Distinguished Research Professor of Psychology
4700 Keele St
North York, Ont. M3J 1P3
Tele:416-736-2100 ext. 66264
The aim of my research is to further our understanding of how humans
perceive the direction of visual stimuli with respect to themselves and to other visual
stimuli. Although the history of studies in visual direction is a long one,
the number of
studies is small when compared with investigations into distance
perception (seeing or
judging the distance of an object from oneself) and depth perception
(seeing or judging
the distance between two objects). This work is important because before a
theory of space perception can be developed our understanding of visual
approach our level of understanding of distance perception.
To localize objects in 3-D space, one requires a reference point from which to determine the direction of the objects, both with respect to the self and with respect to other objects in the visual world. The necessity of such a point has been widely accepted in the visual direction literature for sometime, and the point is often called the cyclopean eye. The most prevalent conception of how observers make visual direction judgments is presented by Julesz. " This hypothetical eye incorporates the two real eyes into a single entity (with two overlapping retinae) and lies midway between the two real eyes. It is literally the center eye of the cyclops and the mythological allusion is very fitting since such an eye does not exist."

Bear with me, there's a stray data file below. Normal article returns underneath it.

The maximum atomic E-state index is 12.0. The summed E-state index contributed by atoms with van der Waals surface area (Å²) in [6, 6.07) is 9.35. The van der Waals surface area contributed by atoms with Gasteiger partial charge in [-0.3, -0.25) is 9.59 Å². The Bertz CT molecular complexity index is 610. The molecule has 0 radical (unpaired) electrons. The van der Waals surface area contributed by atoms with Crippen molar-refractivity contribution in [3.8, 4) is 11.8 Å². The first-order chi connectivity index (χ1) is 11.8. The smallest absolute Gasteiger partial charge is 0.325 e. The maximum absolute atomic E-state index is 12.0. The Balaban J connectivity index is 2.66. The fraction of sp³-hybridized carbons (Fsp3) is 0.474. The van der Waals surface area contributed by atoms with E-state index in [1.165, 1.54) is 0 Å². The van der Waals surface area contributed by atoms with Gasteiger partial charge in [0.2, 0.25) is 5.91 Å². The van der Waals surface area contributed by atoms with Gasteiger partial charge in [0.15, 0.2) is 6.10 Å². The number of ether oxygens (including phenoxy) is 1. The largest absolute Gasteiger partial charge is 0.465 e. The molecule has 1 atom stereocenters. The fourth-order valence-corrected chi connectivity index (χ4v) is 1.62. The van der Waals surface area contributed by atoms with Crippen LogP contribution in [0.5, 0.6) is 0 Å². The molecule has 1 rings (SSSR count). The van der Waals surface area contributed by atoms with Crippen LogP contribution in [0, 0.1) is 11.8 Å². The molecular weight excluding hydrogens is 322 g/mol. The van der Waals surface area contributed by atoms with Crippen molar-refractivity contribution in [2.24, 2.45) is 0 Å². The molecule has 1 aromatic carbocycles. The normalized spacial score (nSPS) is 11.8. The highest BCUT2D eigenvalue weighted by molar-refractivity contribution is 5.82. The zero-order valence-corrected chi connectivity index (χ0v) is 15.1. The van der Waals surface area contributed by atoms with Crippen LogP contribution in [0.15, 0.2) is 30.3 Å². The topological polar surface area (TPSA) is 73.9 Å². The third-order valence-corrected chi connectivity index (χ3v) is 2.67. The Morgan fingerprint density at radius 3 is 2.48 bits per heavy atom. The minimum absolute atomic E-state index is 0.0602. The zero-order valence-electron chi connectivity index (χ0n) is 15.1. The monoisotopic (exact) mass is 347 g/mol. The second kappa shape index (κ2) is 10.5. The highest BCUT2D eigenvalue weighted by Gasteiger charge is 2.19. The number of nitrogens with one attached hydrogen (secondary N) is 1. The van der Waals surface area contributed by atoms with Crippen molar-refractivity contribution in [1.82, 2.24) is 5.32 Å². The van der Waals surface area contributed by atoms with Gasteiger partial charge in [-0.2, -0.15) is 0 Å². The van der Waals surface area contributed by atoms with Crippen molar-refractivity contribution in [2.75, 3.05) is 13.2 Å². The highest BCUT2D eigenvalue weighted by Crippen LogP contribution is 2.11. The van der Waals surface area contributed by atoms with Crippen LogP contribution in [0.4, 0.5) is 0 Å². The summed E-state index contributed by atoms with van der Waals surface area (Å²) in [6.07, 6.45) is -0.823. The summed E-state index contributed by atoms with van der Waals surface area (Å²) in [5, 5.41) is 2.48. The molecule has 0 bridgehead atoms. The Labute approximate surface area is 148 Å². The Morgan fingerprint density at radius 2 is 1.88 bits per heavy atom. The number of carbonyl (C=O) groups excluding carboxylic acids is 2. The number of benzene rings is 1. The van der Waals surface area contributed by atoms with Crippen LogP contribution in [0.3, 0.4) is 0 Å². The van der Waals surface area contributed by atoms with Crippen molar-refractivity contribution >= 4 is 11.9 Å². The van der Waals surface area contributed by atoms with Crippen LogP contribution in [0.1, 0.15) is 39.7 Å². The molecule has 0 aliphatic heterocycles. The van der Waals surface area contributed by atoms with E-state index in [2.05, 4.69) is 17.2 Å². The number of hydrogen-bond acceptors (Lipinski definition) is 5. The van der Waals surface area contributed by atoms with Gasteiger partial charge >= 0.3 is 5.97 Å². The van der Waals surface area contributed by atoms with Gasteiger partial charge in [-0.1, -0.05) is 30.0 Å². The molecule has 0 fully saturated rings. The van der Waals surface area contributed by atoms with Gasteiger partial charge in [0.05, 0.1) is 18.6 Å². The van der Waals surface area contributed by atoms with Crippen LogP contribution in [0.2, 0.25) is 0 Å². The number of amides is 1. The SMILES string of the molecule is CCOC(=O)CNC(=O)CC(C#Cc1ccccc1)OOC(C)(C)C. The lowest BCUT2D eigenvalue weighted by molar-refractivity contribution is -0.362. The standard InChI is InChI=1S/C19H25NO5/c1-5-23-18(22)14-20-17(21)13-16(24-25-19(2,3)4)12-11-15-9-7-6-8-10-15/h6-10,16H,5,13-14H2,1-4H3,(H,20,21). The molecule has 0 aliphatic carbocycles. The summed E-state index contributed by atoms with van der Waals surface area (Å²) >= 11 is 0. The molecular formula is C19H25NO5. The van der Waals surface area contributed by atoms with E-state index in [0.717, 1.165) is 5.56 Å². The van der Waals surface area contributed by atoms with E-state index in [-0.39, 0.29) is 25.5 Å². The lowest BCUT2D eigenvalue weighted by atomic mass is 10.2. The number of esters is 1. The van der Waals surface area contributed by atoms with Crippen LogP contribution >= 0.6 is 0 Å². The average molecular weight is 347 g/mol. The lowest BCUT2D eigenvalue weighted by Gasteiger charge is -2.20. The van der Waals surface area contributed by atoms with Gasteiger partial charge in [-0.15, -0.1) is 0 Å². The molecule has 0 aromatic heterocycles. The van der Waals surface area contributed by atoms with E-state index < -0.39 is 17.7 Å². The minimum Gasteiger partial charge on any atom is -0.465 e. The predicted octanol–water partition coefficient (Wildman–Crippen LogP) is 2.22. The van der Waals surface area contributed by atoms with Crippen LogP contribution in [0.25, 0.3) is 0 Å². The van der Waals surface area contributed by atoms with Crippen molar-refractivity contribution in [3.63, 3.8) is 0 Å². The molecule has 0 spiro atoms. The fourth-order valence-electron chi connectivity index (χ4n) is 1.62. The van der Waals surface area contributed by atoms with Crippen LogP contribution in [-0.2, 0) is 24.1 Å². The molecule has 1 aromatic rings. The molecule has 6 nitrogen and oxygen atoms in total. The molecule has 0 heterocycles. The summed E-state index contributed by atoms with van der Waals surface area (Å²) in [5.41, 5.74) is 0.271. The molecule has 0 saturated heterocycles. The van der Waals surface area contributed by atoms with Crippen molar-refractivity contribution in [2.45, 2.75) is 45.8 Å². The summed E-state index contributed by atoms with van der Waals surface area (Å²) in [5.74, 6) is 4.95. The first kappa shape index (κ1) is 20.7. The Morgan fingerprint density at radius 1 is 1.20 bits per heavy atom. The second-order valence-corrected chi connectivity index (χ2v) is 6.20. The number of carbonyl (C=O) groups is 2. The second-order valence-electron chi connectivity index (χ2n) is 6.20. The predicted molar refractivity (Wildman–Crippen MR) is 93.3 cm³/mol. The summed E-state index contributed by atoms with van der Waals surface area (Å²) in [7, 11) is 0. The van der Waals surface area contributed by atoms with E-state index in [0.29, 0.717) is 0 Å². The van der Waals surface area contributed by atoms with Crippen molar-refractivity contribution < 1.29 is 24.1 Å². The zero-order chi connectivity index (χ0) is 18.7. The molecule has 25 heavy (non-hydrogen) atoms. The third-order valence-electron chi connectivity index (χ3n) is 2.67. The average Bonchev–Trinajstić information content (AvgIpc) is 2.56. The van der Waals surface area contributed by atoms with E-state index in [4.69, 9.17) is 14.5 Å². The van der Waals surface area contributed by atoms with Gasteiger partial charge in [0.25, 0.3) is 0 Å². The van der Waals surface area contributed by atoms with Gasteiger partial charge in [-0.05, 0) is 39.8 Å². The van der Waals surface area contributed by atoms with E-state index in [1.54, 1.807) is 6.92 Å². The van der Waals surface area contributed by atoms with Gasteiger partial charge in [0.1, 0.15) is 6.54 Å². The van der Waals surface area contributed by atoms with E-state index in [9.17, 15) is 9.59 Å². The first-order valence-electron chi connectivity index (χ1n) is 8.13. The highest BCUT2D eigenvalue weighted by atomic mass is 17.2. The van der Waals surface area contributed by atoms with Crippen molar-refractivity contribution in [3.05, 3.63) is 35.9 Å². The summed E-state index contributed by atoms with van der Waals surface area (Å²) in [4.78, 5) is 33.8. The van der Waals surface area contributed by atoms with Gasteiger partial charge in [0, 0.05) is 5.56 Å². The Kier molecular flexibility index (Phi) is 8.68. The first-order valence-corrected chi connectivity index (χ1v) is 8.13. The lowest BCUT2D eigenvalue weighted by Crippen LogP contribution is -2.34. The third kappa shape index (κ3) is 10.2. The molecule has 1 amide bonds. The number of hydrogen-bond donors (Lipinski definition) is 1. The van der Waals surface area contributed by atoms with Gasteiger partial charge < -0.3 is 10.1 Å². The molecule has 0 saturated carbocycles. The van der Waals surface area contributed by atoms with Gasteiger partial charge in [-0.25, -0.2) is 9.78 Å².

Many of my published works reinforce this conception on both a theoretical and an empirical level. However, there are at least two limitations. The first limitation is that the stimulus situations considered are incomplete(e.g., not considered is the situation in which Leonardo da Vinci realized that two views,one from each eye, cannot be represented "correctly" on a canvas).